Photo credit: WatchPro

All of these factors certainly make a case for brands to step in as well with certified pre-owned programs. It is after all also beneficial to them given the huge size of the pre-owned market. Richemont Group had this in mind when it acquired Watchfinder, the biggest retailer of pre-owned watches in Europe. Omega has made some steps in its authorizing of a vintage watch seller in London. The Peak Magazine also reported on brands like Audemars Piguet and MB&F developing plans to start their own pre-owned trade services.

This would certainly help in a bid to minimize the risk that consumers have to face in purchasing pre-owned watches. However, these are only baby steps and the watch industry has a long way to go in terms of weeding out the illicit players who prey on the unsuspecting. Watch brands tend to keep their efforts to combat counterfeit watches under the radar, but in this day and age where the world is far more connected than ever before, perhaps it is time to step up with a louder more active voice that will both benefit their reputations and hopefully, the consumers themselves.

Of course, any efforts will also inevitably affect the prices of watches in the pre-owned market, but that is a topic for a whole other article.

Photo credit: WatchFinder & Co.

Regardless of how watch brands attempt to combat counterfeit watches, there will always (at least for the foreseeable future) be a market for direct watch sales between consumers. With that comes the inevitable risk of being cheated. If nothing else, this whole incident is a grim reminder that one can never be too safe or certain when dealing with others especially if it involves parting with hard-earned money.

Every successful scam in history is premised on trust, and it is sometimes very tempting to just trust blindly. However, that is a sure way to lose thousands of dollars regardless of whether you are new to the hobby or a seasoned collector. As such, I have summarized three important points to always remember if you do choose to buy from the grey market:

  1. Buy from a verified seller if possible. The big names include Watchfinder, Bob’s Watches,  Watchbox among others. In Singapore, there are also dozens of physical gray market sellers that you source watches from. If such sellers are present in your area, it might be far safer to purchase from them. Admittedly, you will have to pay a slight premium for the peace of mind, but when you are talking about purchases involving thousands of dollars, that might just be the best way forward.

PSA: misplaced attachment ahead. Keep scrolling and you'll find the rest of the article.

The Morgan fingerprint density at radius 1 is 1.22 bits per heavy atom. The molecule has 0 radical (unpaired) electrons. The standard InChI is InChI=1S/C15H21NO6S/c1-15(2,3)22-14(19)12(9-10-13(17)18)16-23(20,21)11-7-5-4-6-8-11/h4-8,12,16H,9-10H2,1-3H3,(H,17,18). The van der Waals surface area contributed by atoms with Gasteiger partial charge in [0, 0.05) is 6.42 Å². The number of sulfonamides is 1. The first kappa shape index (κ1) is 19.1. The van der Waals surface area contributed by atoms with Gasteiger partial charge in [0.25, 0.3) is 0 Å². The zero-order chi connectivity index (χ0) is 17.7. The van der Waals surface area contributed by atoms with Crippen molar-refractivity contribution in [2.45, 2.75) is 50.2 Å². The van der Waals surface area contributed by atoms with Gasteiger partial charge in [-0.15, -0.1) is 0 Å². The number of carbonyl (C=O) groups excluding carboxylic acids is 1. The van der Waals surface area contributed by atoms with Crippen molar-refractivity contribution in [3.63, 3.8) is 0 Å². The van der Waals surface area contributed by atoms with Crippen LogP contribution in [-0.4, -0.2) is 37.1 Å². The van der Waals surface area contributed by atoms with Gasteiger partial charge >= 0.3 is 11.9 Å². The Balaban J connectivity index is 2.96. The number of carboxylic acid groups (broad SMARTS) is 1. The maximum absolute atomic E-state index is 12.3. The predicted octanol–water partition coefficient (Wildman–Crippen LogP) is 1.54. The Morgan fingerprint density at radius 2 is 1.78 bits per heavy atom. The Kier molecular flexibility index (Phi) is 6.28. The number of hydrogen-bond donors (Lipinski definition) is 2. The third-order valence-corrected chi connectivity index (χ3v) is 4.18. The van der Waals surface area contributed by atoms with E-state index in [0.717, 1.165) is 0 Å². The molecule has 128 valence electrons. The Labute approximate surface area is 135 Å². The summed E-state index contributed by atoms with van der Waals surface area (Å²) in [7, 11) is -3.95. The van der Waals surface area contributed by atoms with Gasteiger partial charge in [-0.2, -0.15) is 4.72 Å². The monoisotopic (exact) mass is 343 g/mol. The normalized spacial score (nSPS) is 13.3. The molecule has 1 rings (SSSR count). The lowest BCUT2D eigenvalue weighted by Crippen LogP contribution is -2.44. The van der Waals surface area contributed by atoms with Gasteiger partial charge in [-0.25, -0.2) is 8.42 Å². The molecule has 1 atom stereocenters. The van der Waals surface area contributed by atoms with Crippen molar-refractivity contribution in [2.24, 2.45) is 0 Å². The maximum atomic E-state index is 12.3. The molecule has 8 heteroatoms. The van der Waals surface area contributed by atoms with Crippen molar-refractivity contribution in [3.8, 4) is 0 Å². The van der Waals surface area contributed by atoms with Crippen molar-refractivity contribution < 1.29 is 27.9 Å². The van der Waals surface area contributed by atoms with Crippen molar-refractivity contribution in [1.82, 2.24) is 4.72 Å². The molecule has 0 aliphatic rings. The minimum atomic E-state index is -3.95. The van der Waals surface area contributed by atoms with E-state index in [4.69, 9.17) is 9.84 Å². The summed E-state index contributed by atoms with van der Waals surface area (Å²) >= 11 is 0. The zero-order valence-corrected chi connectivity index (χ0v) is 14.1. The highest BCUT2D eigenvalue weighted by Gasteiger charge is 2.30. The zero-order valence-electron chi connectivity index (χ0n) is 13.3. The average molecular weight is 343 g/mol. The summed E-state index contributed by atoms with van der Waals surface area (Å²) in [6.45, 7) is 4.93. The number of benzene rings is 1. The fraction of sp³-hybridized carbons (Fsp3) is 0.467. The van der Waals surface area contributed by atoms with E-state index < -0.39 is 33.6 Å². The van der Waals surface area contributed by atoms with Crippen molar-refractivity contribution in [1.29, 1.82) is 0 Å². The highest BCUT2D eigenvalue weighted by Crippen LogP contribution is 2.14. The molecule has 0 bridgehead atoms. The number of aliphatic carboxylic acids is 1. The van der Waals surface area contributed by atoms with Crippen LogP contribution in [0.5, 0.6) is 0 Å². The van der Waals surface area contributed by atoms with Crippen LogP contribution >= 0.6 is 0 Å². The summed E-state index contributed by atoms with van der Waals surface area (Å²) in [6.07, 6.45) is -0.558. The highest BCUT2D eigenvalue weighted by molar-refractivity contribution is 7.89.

1. If you do choose to buy from a non-certified company or someone online, never blindly trust the seller regardless of how charismatic or influential he may seem to be. The seller may be a huge personality online or have done many videos that make you seem like you know the person but that is no reason to skip the due diligence process. This is especially relevant given the current boom of social media influencers whose marketing strategy relies on making themselves relatable to their viewers and fostering an artificial sense of familiarity. Always check for reviews of past purchases if it is available and ask around on forums or social media for feedback on the seller. Chances are you will find someone who has dealt with them before and if not, it might be safer to stay away for the time being.
  1. Where possible, ask to view the watch in person before making any payment. It allows you to physically verify the condition of the watch and even authenticate if such services are available in your area. If not, at the very least you could ask for close-ups of the actual watch so that you can verify the condition and perhaps seek advice on the authenticity of the watch from people who are far more experienced.

Ultimately, such instances always leave a bad taste in the mouth and have the potential to turn people off this hobby. However, with greater awareness, and a collective watchfulness on our own as well as our fellow enthusiasts, we can hopefully minimize such occurrences and get back to our enjoyment of watches.

The full message thread of how this story broke can be found here : https://www.rolexforums.com/showthread.php?t=722353